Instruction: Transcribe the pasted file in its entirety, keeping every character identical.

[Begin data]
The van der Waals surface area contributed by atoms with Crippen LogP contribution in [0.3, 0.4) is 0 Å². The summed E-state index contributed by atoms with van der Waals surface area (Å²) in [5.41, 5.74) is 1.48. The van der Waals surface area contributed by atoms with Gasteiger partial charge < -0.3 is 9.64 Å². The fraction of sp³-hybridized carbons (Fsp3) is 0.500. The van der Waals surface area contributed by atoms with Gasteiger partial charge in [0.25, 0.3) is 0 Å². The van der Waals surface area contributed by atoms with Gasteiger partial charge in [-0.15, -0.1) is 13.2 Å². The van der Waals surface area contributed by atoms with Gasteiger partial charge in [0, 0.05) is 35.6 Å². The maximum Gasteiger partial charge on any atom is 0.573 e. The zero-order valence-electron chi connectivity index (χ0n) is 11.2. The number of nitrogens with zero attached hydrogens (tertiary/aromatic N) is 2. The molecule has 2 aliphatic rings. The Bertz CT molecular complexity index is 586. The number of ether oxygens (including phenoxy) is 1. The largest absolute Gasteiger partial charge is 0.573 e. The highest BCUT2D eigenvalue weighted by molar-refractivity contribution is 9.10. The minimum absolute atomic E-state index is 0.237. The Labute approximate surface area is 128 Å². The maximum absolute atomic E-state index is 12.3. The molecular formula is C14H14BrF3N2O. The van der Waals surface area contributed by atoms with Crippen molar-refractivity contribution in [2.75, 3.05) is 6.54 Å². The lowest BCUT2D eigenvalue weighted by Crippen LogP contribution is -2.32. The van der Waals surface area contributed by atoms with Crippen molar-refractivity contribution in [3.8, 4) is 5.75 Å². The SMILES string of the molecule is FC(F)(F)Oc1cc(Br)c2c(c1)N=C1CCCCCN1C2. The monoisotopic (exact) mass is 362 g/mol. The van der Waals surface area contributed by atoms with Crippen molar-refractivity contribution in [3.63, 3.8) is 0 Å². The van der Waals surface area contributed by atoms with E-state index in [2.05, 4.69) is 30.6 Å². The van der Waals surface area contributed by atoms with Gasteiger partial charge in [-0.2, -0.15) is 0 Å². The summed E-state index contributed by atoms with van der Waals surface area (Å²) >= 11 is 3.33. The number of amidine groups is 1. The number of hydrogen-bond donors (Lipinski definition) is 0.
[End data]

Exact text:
The van der Waals surface area contributed by atoms with Crippen LogP contribution in [0.3, 0.4) is 0 Å². The summed E-state index contributed by atoms with van der Waals surface area (Å²) in [5.41, 5.74) is 1.48. The van der Waals surface area contributed by atoms with Gasteiger partial charge < -0.3 is 9.64 Å². The fraction of sp³-hybridized carbons (Fsp3) is 0.500. The van der Waals surface area contributed by atoms with Gasteiger partial charge in [0.25, 0.3) is 0 Å². The van der Waals surface area contributed by atoms with Gasteiger partial charge in [-0.15, -0.1) is 13.2 Å². The van der Waals surface area contributed by atoms with Gasteiger partial charge in [0, 0.05) is 35.6 Å². The maximum Gasteiger partial charge on any atom is 0.573 e. The zero-order valence-electron chi connectivity index (χ0n) is 11.2. The number of nitrogens with zero attached hydrogens (tertiary/aromatic N) is 2. The molecule has 2 aliphatic rings. The Bertz CT molecular complexity index is 586. The number of ether oxygens (including phenoxy) is 1. The largest absolute Gasteiger partial charge is 0.573 e. The highest BCUT2D eigenvalue weighted by molar-refractivity contribution is 9.10. The minimum absolute atomic E-state index is 0.237. The Labute approximate surface area is 128 Å². The maximum absolute atomic E-state index is 12.3. The molecular formula is C14H14BrF3N2O. The van der Waals surface area contributed by atoms with Crippen molar-refractivity contribution in [2.75, 3.05) is 6.54 Å². The lowest BCUT2D eigenvalue weighted by Crippen LogP contribution is -2.32. The van der Waals surface area contributed by atoms with Crippen molar-refractivity contribution in [3.8, 4) is 5.75 Å². The SMILES string of the molecule is FC(F)(F)Oc1cc(Br)c2c(c1)N=C1CCCCCN1C2. The monoisotopic (exact) mass is 362 g/mol. The van der Waals surface area contributed by atoms with Crippen molar-refractivity contribution in [3.63, 3.8) is 0 Å². The van der Waals surface area contributed by atoms with E-state index in [2.05, 4.69) is 30.6 Å². The van der Waals surface area contributed by atoms with Gasteiger partial charge in [-0.2, -0.15) is 0 Å². The summed E-state index contributed by atoms with van der Waals surface area (Å²) >= 11 is 3.33. The number of amidine groups is 1. The number of hydrogen-bond donors (Lipinski definition) is 0.